On-hold. When this happens ZenDesk still removes the SLA. To help ensure we don't forget to follow up, a trigger automatically assigns the ticket to you (if it's not already assigned to someone else) so that you can see it in your view.
+ Addnear the top of the Zendesk screen to create a new ticket
If another engineer is looking at a ticket that you’re interested in working on:
On-holdis useful when waiting for information from another team.
Openis useful when you want to keep the ticket visible to the rest of the Support team. (See below for more details on choosing a ticket status.)
When you're helping the SLA Hawk to prevent tickets from breaching you need to make a judgement call on what the best action is for the user.
Usually you will take next steps to move the ticket forward and reply with a helpful response even if the ticket is assigned to someone else and originates in another region.
Occasionally it's more helpful to let the user know that the assignee will get back to them soon. When would you do this? There are no hard rules but consider things like:
If you choose to do this, make sure the ticket already has an assignee and send a public reply letting them know that:
'Ticket owner name' will be back in touch with you later today with an update. Let us know if you need assistance before then.
If the ticket has no preferred region set (the field is blank due to the user submitting the ticket by email) you could also ask:
I notice you're based in the USA, is it OK if we set the preferred region for this ticket to 'AMERICAS' so you'll receive replies during US office hours?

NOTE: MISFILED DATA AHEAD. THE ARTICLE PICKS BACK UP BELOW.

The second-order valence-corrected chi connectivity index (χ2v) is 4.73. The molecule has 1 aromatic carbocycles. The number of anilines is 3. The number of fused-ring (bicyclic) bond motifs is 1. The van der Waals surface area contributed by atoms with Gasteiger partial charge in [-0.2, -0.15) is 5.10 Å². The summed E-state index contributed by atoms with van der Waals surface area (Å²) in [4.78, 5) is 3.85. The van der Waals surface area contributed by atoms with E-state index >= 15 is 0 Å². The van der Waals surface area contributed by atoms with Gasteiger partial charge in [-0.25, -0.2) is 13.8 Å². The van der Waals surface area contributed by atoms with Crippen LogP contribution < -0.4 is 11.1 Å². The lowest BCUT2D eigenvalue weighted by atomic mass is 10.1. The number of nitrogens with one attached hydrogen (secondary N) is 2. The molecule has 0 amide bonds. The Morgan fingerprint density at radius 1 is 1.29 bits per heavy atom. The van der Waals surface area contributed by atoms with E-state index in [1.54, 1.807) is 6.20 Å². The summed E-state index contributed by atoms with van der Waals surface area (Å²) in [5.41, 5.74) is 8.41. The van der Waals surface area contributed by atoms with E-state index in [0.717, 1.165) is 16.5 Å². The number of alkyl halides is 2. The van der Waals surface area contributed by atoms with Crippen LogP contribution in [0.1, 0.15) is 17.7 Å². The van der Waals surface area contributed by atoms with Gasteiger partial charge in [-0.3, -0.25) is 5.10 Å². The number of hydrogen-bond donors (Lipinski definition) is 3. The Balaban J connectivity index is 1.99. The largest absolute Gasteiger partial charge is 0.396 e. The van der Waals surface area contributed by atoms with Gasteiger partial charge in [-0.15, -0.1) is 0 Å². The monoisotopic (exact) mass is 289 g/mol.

You can now put the ticket 'on-hold'.
As a courtesy it is important to add an internal note to let the ticket owner know your reasoning for sending the holding reply and checking they're OK with that. You can also ping them in Slack if you wish. Be mindful of how you feel if someone does this for a ticket assigned to you and explain why you thought this was the best course of action. You might write something like:
Putting on hold as (insert Ticket Owner Name) is part way through replicating this problem and is in communication with software engineers in their region about the issue. Contact is based in AMER so is not expecting round the clock replies. Hope that's OK (insert Ticket Owner name)?
Sometimes, you might require help from senior support engineers, subject matter experts or developers on your tickets. These tickets are most likely either long-running or technically challenging. We encourage collaboration and you can use the following steps as a general guideline if you are unsure of what to do next:
At times the usual ticket workflow may be interrupted by a new customer emergency ticket or an escalated situation. There may be a need to reprioritise workload to accomodate these. If you anticipate a problem with prioritization please let your manager know so that they can help with next steps.